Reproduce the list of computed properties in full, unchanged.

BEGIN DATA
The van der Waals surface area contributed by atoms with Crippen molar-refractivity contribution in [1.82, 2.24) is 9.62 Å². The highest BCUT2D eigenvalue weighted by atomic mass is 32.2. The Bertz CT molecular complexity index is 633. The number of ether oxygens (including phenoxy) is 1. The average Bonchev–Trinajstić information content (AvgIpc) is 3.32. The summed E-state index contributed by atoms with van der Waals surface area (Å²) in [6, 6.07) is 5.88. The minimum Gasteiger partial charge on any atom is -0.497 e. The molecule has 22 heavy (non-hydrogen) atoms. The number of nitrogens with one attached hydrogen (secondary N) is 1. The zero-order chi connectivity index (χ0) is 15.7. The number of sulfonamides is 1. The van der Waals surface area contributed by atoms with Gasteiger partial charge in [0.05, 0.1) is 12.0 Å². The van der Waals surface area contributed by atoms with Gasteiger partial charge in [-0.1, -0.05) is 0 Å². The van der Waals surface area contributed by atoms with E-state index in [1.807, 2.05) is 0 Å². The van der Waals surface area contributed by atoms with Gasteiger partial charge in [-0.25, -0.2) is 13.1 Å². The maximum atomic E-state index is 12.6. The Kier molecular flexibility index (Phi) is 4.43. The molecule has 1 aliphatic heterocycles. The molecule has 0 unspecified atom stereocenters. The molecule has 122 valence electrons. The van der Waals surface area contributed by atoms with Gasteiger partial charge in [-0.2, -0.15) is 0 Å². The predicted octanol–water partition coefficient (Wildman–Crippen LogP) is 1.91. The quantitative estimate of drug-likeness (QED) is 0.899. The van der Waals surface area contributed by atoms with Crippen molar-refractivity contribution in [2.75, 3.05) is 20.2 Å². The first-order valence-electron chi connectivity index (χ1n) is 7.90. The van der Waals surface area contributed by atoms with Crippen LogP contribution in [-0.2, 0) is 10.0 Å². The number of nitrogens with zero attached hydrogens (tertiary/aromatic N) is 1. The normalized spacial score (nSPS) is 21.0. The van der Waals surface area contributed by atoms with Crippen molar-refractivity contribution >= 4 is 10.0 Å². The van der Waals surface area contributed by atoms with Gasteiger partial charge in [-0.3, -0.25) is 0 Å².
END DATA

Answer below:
The van der Waals surface area contributed by atoms with Crippen molar-refractivity contribution in [1.82, 2.24) is 9.62 Å². The highest BCUT2D eigenvalue weighted by atomic mass is 32.2. The Bertz CT molecular complexity index is 633. The number of ether oxygens (including phenoxy) is 1. The average Bonchev–Trinajstić information content (AvgIpc) is 3.32. The summed E-state index contributed by atoms with van der Waals surface area (Å²) in [6, 6.07) is 5.88. The minimum Gasteiger partial charge on any atom is -0.497 e. The molecule has 22 heavy (non-hydrogen) atoms. The number of nitrogens with one attached hydrogen (secondary N) is 1. The zero-order chi connectivity index (χ0) is 15.7. The number of sulfonamides is 1. The van der Waals surface area contributed by atoms with Gasteiger partial charge in [0.05, 0.1) is 12.0 Å². The van der Waals surface area contributed by atoms with Gasteiger partial charge in [-0.1, -0.05) is 0 Å². The van der Waals surface area contributed by atoms with E-state index in [1.807, 2.05) is 0 Å². The van der Waals surface area contributed by atoms with Gasteiger partial charge in [-0.25, -0.2) is 13.1 Å². The maximum atomic E-state index is 12.6. The Kier molecular flexibility index (Phi) is 4.43. The molecule has 1 aliphatic heterocycles. The molecule has 0 unspecified atom stereocenters. The molecule has 122 valence electrons. The van der Waals surface area contributed by atoms with Gasteiger partial charge in [-0.2, -0.15) is 0 Å². The predicted octanol–water partition coefficient (Wildman–Crippen LogP) is 1.91. The quantitative estimate of drug-likeness (QED) is 0.899. The van der Waals surface area contributed by atoms with Crippen molar-refractivity contribution in [2.75, 3.05) is 20.2 Å². The first-order valence-electron chi connectivity index (χ1n) is 7.90. The van der Waals surface area contributed by atoms with Crippen LogP contribution in [-0.2, 0) is 10.0 Å². The number of nitrogens with zero attached hydrogens (tertiary/aromatic N) is 1. The normalized spacial score (nSPS) is 21.0. The van der Waals surface area contributed by atoms with Crippen molar-refractivity contribution >= 4 is 10.0 Å². The van der Waals surface area contributed by atoms with Gasteiger partial charge in [-0.3, -0.25) is 0 Å².